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If we’re honest, much about working from home is not all that it’s cracked up to be. There are, for example, way too many online meetings and events. On one hand this opportunity comes with the territory of hashtag remote #WFH. On the other hand, the productivity levels of these meetings… suck – big time. In some cases the George Costanza signalling strategy of parking your car at work 24/7 has been replaced with being online 24/7. Being ‘online’ is no more an indicator of productive work than being ‘at’ work.

Given that this reality is not going to change anytime soon, what can we do to make our online meetings and events more productive? Some of our observations include:

For online meetings:

- have an agenda, don’t just ‘meet’ for the sake of meeting

- have strict time limits; less is more (productive)

- don’t be afraid to cancel a meeting if it’s not really needed

- don’t treat online meetings like the water-cooler, a ‘place’ to catch up on gossip and weather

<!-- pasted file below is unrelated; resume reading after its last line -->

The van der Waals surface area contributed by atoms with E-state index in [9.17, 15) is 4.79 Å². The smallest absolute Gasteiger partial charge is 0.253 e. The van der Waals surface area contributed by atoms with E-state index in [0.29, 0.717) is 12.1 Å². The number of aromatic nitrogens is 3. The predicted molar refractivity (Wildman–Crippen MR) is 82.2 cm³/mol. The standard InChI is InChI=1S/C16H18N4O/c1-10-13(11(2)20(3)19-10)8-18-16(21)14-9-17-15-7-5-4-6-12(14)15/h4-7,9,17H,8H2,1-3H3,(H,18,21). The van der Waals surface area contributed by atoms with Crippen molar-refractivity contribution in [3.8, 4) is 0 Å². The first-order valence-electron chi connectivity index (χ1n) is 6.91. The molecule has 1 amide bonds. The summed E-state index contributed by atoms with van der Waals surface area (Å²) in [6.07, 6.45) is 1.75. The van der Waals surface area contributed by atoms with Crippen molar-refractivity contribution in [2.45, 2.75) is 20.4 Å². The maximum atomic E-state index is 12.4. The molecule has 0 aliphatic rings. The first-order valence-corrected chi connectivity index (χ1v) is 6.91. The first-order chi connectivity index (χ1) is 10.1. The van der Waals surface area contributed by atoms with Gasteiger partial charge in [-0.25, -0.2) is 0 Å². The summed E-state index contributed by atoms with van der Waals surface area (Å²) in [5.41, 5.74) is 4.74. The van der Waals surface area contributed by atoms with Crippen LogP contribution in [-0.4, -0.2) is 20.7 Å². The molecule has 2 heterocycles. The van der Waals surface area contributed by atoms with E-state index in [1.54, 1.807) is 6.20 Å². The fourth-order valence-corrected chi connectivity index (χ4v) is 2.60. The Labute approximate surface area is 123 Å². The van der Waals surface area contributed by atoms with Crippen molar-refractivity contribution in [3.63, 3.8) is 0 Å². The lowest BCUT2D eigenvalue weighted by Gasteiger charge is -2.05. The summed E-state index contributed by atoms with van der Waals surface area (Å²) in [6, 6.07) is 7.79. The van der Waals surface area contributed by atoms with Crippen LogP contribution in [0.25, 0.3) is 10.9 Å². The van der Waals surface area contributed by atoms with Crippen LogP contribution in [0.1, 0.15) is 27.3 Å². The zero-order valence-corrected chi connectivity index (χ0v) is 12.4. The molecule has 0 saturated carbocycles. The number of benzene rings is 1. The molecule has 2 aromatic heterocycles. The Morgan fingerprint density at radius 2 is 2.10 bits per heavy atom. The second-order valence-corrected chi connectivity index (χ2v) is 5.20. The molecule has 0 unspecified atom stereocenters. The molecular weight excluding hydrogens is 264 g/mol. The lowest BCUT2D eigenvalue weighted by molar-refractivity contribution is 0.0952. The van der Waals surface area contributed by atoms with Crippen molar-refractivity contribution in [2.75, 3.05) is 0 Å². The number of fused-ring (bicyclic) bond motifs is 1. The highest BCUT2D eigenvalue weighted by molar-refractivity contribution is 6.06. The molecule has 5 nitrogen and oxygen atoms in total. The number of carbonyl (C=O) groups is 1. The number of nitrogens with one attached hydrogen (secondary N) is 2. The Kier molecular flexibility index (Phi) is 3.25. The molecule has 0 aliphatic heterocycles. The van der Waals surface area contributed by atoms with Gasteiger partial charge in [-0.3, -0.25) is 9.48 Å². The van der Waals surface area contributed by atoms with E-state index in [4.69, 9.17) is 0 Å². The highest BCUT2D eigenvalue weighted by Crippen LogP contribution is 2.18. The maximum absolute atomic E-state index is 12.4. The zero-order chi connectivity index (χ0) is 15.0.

- be cognizant that most meetings are being recorded

- don’t skip to the loo with your laptop

For online conferences or similar:

- don’t ‘play’ prerecorded videos; do it live or don’t do it at all

- don’t assume someone who is a great presenter in person is a great presenter online

- vendors must educate, not sell; direct sales online are like using ALL CAPS in text messages 

- don’t expect people to ‘attend’ all day events, if anything, use shorter bite-sized sessions over more days

- get some new ‘faces’, don’t rely on the same-old, same-old talking heads

And finally:

- take advantage of the tools that enable more audience interaction. If you are creating online events simply for the presenters’ benefit, that’s a bit like texting LOL to yourself - right George? 

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